Nuclear Arms Control: The Strategic Offensive Reductions Treaty
LIBRARY OF CONGRESS WASHINGTON DC CONGRESSIONAL RESEARCH SERVICE
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On May 24, 2002, President Bush and Russias President Putin signed a new Strategic Offensive Reductions Treaty known as the Treaty of Moscow that will reduce strategic nuclear weapons to between 1,700 and 2,200 warheads by December 31, 2012. Russia entered the negotiations seeking a legally binding document that would contain limits, definitions, counting rules and elimination rules that resembled those in the START Treaties. Russia also wanted the new Treaty to contain a statement noting U.S. missile defenses would not undermine the effectiveness of Russias offensive forces. The United States preferred a less formal process in which the two nations would state their intentions to reduce their nuclear forces, possibly accompanied by a document outlining added monitoring and transparency measures. Furthermore, the United States had no intention of including restrictions on missile defenses in an agreement outlining reductions in strategic offensive nuclear weapons. Russia convinced the United States to sign a legally binding treaty, but the United States rejected any limits and counting rules that would require the elimination of delivery vehicles and warheads removed from service. It wanted the flexibility to reduce its forces at its own pace, and to restore warheads to deployed forces if conditions warranted. Russian officials have hailed the success of Russias diplomacy in convincing the United States to sign a legally binding Treaty that casts Russia as an equal partner in the arms control process. The United States, however, maintained its ability to set its force structure according to its own needs, and avoided any limits on stored warheads or missile defenses. Most observers in the United States and Russia have praised the Treaty as a useful step in the arms control process. Some, however, have argued that the Treaty could raise new risks if the warheads placed in storage become targets for terrorists or others who would seek to steal or sell them.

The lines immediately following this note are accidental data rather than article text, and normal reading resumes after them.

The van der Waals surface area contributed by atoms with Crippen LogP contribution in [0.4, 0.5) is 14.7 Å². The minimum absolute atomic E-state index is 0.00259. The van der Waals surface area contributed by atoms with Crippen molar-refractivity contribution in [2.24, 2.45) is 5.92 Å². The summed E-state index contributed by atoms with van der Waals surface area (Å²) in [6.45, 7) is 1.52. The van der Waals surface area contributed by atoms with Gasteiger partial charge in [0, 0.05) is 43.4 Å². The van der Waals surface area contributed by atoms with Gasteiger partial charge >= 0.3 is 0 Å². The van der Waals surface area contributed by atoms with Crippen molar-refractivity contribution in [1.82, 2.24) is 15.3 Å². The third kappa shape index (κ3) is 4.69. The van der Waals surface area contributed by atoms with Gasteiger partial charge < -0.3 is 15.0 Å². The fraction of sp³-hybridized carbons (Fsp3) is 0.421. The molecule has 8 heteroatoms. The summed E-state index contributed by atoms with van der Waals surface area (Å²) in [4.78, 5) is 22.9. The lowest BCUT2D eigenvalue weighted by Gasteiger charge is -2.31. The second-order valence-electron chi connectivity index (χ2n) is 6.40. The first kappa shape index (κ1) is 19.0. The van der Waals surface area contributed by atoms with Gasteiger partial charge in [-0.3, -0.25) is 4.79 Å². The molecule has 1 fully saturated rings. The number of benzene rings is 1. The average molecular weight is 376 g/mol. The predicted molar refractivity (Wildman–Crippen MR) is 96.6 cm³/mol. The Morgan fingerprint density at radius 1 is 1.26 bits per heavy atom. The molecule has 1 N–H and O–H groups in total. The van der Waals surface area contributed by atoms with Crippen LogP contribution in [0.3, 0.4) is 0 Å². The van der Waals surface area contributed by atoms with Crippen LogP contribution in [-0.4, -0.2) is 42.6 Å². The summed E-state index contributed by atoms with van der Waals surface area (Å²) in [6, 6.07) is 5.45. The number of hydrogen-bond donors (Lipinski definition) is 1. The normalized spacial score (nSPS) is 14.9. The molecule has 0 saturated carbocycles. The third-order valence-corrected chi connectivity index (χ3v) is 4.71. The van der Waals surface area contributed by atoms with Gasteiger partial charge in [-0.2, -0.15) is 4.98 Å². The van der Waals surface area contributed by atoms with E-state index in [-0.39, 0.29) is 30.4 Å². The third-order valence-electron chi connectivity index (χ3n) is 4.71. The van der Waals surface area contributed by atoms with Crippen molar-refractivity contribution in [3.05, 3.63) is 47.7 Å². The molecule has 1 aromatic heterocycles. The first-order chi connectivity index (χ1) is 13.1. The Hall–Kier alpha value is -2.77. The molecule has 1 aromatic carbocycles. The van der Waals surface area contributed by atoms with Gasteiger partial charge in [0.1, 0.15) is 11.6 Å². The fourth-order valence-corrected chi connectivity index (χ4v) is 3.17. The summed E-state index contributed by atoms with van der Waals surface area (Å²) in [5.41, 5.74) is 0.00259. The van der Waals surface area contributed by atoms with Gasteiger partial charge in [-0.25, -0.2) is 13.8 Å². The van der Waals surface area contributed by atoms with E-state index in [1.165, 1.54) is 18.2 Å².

- Government and Political Science
- Nuclear Warfare
- Nuclear Weapons